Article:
Trail of the Month ~~ May 2013
Maps: SMMTS, Western Section
Distance: 8 miles roundtrip
Elevation: 1750' gain, 250' loss
Time: 4 hours
Trailhead: Nicholas Flat
Hiking trails in the Santa Monicas that actually connect the mountains to the sea are rare, and to find a trail that unrolls scene after scene of new discoveries is rare indeed. The hike can be done as a roundtrip from either end but I prefer starting on the west slope and work uphill. This trail was designed by Ron Webster.
When we reach a saddle, the saddle splits left to continue north. The trail levels off on the ridge for a few hundred yards then continues up until reaching a gentle part of the trail before it starts leveling off toward the pond. It pays to slow down a bit and my suggestion is to find a tree and some shade.
The pond comes as a pleasant surprise.
This trail has a beautiful pond on one side, a great meadow on the other, and a fork in the trail leads us to an oak resting place. This entire area shows bedrock mortars and other signs of previous living of Native Americans. I don't know the previous occupation of ownership before the State Park took it over but they made a good selection both in selecting the area and then keeping it well-maintained. When Ron Webster's team went to work they knew what they were doing and the result was well-planned. They still have the touch, after 25 years. Volunteers still have the skill -- that team hasn't slowed down. They built the trail in 1981 and check it out on occasion. That team knows that a hand-hewn trail is special because the sensitivity of the workers is reflected in the final result. Unique rock formations are left undisturbed, trees that add to the beauty are preserved, and the usual evidence of "overkill" that accompanies the use of power equipment is precluded.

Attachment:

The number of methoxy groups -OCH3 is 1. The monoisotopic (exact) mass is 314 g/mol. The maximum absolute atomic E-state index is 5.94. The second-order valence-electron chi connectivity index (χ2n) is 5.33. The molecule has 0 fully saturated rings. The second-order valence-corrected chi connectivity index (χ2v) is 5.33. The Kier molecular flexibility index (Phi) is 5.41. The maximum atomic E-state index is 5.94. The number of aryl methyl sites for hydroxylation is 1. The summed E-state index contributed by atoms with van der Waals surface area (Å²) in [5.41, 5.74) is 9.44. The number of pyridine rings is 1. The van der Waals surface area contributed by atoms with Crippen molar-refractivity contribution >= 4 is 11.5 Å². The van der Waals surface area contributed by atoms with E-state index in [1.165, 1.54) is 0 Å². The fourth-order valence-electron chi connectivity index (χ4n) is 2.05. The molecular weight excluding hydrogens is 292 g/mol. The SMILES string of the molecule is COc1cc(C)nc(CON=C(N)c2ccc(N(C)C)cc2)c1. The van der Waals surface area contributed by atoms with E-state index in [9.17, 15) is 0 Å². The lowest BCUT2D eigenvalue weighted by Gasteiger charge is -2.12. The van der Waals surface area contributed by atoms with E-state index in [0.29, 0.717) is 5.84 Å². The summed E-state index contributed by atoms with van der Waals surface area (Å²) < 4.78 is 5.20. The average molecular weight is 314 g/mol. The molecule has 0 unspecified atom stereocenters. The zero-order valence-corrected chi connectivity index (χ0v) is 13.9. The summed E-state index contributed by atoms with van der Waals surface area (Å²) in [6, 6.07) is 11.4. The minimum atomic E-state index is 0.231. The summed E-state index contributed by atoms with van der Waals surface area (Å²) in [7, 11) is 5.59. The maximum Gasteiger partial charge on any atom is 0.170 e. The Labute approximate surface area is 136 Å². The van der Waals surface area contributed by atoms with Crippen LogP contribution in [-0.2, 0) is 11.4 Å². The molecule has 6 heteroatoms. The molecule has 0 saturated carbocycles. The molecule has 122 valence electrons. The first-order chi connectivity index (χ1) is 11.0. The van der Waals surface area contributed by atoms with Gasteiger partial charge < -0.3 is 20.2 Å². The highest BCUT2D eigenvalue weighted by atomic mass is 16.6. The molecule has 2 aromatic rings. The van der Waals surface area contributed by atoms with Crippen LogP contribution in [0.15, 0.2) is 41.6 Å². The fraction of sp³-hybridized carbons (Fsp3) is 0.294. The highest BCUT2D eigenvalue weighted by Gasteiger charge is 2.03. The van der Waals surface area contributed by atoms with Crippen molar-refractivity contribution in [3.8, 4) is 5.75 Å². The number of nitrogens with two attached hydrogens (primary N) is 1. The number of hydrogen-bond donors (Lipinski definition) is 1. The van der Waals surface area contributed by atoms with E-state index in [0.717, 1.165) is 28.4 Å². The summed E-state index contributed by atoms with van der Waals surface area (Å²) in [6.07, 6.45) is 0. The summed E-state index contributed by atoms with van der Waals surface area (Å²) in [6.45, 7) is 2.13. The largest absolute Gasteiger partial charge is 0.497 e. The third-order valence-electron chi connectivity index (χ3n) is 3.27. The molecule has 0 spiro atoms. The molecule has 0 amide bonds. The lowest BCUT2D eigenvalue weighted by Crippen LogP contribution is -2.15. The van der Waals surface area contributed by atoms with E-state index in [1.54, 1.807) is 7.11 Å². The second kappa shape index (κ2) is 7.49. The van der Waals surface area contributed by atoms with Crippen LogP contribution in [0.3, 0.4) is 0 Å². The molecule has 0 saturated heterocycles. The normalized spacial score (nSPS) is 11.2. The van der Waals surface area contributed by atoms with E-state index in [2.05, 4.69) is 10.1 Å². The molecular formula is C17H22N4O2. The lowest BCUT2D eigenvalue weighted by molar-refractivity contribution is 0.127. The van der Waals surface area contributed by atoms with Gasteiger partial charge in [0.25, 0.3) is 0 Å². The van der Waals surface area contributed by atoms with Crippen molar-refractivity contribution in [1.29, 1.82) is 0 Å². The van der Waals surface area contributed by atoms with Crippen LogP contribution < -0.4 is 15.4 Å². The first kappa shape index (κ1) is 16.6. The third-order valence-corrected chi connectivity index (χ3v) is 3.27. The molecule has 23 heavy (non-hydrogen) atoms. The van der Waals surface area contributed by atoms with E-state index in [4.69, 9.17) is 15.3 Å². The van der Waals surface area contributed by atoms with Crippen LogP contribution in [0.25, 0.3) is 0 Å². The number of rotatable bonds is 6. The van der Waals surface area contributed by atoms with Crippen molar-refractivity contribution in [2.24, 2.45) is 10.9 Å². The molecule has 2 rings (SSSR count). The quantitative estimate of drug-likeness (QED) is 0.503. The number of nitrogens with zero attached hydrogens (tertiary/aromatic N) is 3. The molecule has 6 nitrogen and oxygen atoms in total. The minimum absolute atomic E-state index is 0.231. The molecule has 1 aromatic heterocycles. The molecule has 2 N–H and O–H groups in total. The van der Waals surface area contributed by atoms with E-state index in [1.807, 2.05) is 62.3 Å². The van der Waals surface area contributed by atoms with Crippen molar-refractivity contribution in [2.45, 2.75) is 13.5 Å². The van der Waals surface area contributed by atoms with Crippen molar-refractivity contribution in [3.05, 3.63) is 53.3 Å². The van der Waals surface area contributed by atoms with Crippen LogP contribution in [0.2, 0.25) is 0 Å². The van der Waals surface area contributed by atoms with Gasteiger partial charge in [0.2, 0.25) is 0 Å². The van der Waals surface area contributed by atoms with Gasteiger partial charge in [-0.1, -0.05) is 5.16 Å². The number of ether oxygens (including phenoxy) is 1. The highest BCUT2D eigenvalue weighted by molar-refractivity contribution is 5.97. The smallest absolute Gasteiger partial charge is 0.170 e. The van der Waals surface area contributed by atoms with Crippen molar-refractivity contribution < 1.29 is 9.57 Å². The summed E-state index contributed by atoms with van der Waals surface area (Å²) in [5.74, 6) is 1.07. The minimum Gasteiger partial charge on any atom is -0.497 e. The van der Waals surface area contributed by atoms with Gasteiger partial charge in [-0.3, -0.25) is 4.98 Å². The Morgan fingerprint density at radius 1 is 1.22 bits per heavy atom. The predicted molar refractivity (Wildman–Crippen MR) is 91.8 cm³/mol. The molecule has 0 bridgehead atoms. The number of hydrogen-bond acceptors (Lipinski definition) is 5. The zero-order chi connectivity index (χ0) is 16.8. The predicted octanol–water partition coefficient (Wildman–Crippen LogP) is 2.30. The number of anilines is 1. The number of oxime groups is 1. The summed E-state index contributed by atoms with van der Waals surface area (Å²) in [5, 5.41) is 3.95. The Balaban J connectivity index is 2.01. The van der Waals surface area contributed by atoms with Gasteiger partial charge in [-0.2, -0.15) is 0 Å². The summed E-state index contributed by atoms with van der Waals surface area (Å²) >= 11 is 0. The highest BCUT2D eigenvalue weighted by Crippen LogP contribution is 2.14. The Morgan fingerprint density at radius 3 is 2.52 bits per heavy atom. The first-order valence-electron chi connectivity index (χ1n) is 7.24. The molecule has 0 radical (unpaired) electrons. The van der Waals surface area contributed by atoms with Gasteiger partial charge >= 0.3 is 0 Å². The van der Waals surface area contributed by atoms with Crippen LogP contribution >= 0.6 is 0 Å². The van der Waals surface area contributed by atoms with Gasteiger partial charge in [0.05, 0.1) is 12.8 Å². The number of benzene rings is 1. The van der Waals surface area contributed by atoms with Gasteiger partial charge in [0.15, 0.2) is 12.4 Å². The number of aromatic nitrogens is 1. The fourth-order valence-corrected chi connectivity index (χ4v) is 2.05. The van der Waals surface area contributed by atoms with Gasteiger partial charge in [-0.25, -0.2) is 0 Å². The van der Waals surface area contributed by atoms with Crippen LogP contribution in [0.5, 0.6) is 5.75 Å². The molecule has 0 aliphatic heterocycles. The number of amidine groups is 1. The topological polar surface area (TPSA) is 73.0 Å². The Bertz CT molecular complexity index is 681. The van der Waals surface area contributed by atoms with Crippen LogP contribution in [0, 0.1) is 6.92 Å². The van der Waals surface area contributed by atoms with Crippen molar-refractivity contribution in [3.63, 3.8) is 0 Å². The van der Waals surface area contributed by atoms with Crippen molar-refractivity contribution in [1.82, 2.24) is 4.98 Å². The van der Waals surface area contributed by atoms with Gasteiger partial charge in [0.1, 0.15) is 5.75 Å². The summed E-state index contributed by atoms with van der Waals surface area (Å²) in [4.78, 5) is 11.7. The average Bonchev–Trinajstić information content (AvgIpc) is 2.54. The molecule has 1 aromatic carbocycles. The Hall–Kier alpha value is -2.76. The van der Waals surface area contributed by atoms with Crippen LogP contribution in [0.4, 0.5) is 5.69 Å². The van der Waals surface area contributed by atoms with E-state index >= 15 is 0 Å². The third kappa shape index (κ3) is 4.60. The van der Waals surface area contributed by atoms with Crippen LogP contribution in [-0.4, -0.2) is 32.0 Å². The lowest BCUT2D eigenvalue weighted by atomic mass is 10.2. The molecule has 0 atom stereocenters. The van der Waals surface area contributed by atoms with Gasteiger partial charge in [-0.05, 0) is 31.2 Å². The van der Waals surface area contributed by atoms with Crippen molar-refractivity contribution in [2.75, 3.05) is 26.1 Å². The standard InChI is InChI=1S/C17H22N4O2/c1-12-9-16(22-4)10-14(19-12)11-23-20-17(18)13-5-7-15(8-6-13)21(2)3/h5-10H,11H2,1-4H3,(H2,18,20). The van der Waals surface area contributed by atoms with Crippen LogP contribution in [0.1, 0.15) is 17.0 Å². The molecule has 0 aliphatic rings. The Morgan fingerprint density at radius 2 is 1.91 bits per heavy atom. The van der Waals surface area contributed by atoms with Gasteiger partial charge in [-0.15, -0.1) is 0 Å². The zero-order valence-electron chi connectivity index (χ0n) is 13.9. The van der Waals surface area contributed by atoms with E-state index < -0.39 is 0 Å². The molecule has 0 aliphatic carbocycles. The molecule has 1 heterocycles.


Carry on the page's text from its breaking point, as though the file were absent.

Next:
The trail makes a big sweeping curve around the north slope of the mountain, losing altitude all the time. For awhile we pass through a dense growth of chaparral, mostly Ceanothus. We will vow to come back in March to witness the blooming of the "wild lilac." The ocean comes into view, and we start a long descent down the slope and out onto a broad ridge. The vegetation makes a transition from Chaparral to Coastal Sage Scrub. The canyon to the west is Arroyo Sequit, and the point of land at the ocean is Sequit Point. The Topanga-Malibu-Sequit Land Grant, first claimed by Jose Bartolome Tapia in 1802 or 1804, took part of the name from Arroyo Sequit. This land grant extended 22 miles along the Malibu coast from Las Flores Canyon to the Los Angeles-Ventura County line and was kept almost intact until the 1930's. Most of the Nicholas Flat Trail is on the old Land Grant land.
We continue downhill toward the ocean, coming out onto a saddle from which two trails branch, one goes east and contours around to the ocean, and the other drops down on the west side. Both of these trails meet again on the south side of the hill near the campground, so we can select either one. Another option is to continue south along the ridge to the top of the hill for a special view of the ocean. Whale watching from this point calls for binoculars.
About Leo Carrillo State Beach and nearby park areas:
Leo Carrillo State Park features both the beach and the back-country. The well-known beach extends for 6600 feet and divides into two separate areas by Sequit Point, a rocky bluff. Both the west beach and east beach have restroom and dressing room facilities. The west beach can accommodate overnight campers in 50 campsites, some for tents, some for recreation vehicles -- but no hookups. Skin diving, swimming, surfing, fishing, and picnicking are popular.
Two campgrounds are north of the highway. One can accommodate 138 family groups in either tents or recreation vehicles. A restroom and shower building is available but no hookups. A group campground can handle 75 people. It has a restroom and shower.
A nature trail starts at the north end of the campground and makes a loop under the trees and up onto the side of the hill. Also, the streambed makes an interesting hiking area. We must do some rock scrambling and take care to avoid Poison Oak. Nevertheless, exploration along the Sequit is a tradition -- the Indians that lived in the village at the stream's mouth used the stream as a corridor for thousands of years.
For those who would plan to camp overnight, make your plans in advance. Leo Carrillo is a well-planned Campground. It may be advisable to stake your camp early.